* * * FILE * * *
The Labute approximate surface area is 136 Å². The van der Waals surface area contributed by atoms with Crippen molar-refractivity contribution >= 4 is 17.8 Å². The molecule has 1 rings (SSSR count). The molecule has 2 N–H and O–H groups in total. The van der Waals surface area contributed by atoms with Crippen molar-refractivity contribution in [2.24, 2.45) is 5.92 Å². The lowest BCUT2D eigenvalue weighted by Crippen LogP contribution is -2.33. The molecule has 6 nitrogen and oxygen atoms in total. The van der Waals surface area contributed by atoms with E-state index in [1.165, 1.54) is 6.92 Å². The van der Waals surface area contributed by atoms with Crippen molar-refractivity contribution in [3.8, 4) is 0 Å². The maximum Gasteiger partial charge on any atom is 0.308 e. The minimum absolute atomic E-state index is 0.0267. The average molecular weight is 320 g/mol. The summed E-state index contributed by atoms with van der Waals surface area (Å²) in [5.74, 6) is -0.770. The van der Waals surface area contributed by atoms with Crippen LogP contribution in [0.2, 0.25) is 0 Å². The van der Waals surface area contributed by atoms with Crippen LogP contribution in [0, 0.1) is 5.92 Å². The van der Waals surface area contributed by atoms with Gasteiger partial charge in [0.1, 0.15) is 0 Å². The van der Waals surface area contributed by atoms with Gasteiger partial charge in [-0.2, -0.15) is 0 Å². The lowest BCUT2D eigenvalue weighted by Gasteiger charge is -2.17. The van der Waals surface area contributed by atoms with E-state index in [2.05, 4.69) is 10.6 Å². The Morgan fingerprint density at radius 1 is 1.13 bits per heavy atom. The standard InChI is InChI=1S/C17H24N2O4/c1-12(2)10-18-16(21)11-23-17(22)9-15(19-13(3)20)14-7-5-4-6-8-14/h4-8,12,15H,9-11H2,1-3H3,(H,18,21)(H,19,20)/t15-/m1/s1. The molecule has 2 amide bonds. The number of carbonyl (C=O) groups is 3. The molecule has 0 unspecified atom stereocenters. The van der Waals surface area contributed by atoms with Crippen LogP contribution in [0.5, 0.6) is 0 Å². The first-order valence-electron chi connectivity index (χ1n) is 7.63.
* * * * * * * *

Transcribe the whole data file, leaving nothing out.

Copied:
The Labute approximate surface area is 136 Å². The van der Waals surface area contributed by atoms with Crippen molar-refractivity contribution >= 4 is 17.8 Å². The molecule has 1 rings (SSSR count). The molecule has 2 N–H and O–H groups in total. The van der Waals surface area contributed by atoms with Crippen molar-refractivity contribution in [2.24, 2.45) is 5.92 Å². The lowest BCUT2D eigenvalue weighted by Crippen LogP contribution is -2.33. The molecule has 6 nitrogen and oxygen atoms in total. The van der Waals surface area contributed by atoms with E-state index in [1.165, 1.54) is 6.92 Å². The van der Waals surface area contributed by atoms with Crippen molar-refractivity contribution in [3.8, 4) is 0 Å². The maximum Gasteiger partial charge on any atom is 0.308 e. The minimum absolute atomic E-state index is 0.0267. The average molecular weight is 320 g/mol. The summed E-state index contributed by atoms with van der Waals surface area (Å²) in [5.74, 6) is -0.770. The van der Waals surface area contributed by atoms with Crippen LogP contribution in [0.2, 0.25) is 0 Å². The van der Waals surface area contributed by atoms with Crippen LogP contribution in [0, 0.1) is 5.92 Å². The van der Waals surface area contributed by atoms with Gasteiger partial charge in [0.1, 0.15) is 0 Å². The van der Waals surface area contributed by atoms with Gasteiger partial charge in [-0.2, -0.15) is 0 Å². The lowest BCUT2D eigenvalue weighted by Gasteiger charge is -2.17. The van der Waals surface area contributed by atoms with E-state index in [2.05, 4.69) is 10.6 Å². The Morgan fingerprint density at radius 1 is 1.13 bits per heavy atom. The standard InChI is InChI=1S/C17H24N2O4/c1-12(2)10-18-16(21)11-23-17(22)9-15(19-13(3)20)14-7-5-4-6-8-14/h4-8,12,15H,9-11H2,1-3H3,(H,18,21)(H,19,20)/t15-/m1/s1. The molecule has 2 amide bonds. The number of carbonyl (C=O) groups is 3. The molecule has 0 unspecified atom stereocenters. The van der Waals surface area contributed by atoms with Crippen LogP contribution in [0.5, 0.6) is 0 Å². The first-order valence-electron chi connectivity index (χ1n) is 7.63.